Pistacia Lentiscus, or the Mastic Tree
Throughout the Mediterranean there are trees that weep crystal tears of sweet resin, the smell of which once blanketed a Greek island in a unique, piney, powdery scent that stopped a sultan dead in his tracks. This tree is called Pistacia Lentiscus, and its resin and foliage are coveted for medicinal, religious, and scent-based intentions. Also known as Mastic, this plant has a rich and diverse history that has seen empires rise and fall, precious to Mediterranean heritage and ecology. Located within the trees native Chios there is a cooperative of medieval villages that produce the heaven-scent Mastic resin, united under the Chios Gum Mastic Growers
Association. A beautiful metaphor of how humanity bands together to protect and utilise local natural resources, an emblem of community and exchange.
The mastic resin has been documented well before Biblical times, with Hippocrates using the tears to avoid digestive issues and even as a breath freshener. King David would also be alerted to invaders by the sounds that would occur when the tree’s branches would be walked upon and snapped. Throughout the world, and throughout history from Ancient Greek civilisation, mastic was prized for its cosmetic purposes as well as its culinary uses, releasing a fresh and cedar-like taste into various baked goods and sweets. Although mastic is elusive in perfumes, it brings an edge of mimosa and green floral fragrances. The scent can bring to mind a blend of cinnamon, fresh pine, cedar, floral, and citrus notes. The unique smell corresponds to the uniqueness of the tree itself. Despite its hardy and resilient qualities, it can only be grown in certain areas of the Mediterranean.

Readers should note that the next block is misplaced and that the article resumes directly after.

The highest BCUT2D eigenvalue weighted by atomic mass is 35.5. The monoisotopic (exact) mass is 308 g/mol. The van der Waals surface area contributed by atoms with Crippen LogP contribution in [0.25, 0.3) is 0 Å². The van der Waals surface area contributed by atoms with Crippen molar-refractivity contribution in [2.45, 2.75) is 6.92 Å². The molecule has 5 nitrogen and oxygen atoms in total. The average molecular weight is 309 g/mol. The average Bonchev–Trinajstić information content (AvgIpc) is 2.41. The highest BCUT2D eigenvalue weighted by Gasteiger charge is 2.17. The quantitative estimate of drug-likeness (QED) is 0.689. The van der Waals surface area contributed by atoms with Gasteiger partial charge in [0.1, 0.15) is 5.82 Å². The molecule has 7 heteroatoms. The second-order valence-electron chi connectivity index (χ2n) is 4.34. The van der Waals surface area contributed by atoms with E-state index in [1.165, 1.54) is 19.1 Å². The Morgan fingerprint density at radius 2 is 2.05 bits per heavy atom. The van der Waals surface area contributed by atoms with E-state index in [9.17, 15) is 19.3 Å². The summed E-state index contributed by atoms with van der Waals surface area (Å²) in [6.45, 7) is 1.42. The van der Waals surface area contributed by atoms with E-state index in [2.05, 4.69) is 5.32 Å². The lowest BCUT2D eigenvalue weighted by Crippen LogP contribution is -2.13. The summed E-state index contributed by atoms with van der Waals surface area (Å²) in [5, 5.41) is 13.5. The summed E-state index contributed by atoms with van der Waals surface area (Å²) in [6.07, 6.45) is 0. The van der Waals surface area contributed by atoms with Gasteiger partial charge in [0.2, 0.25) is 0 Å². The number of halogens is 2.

The sultan of an army invading the island centuries ago declared to protect these trees and the communities that coexist with them. Do these trees weep in solidarity for our human nature? They live far longer than us humans, and harbour ancient knowledge regarding our patterns and behaviours. The same trees that provided mastic gum for the Sultans mistresses are not far removed from the trees that are currently producing resin for gum, drinks, and importantly for us, perfume. For those of us who are lucky to have experienced the fresh sea breeze of the Mediterranean atmosphere, the scent of Mastic envelops us in a gentle caress, transporting us to a space of relaxation and bliss. Encouraging us, through olfactory sensuality, to breathe deeply and feel our lungs expand as we take in the world in all its ethereal, life giving beauty.
We adore the unconventional, almost as much as we adore sustainability and honouring the history of the ecologies we utilise for our scents. Mastic oil has known benefits for clearing up problem skin, so dabbing a small amount on the body is beneficial for skin problems as well as aroma. Here, we marry science and scent to push the boundaries of sensuality with nuance and respect. Perfume has long drawn from scientific health benefits of the plant matter used in medicine as nature is multifaceted, something that has been celebrated since the dawn of
civilization. The mastic tree has been a symbol of peace, unity, and cultural exchange; and can be used as a larger metaphor for the world.
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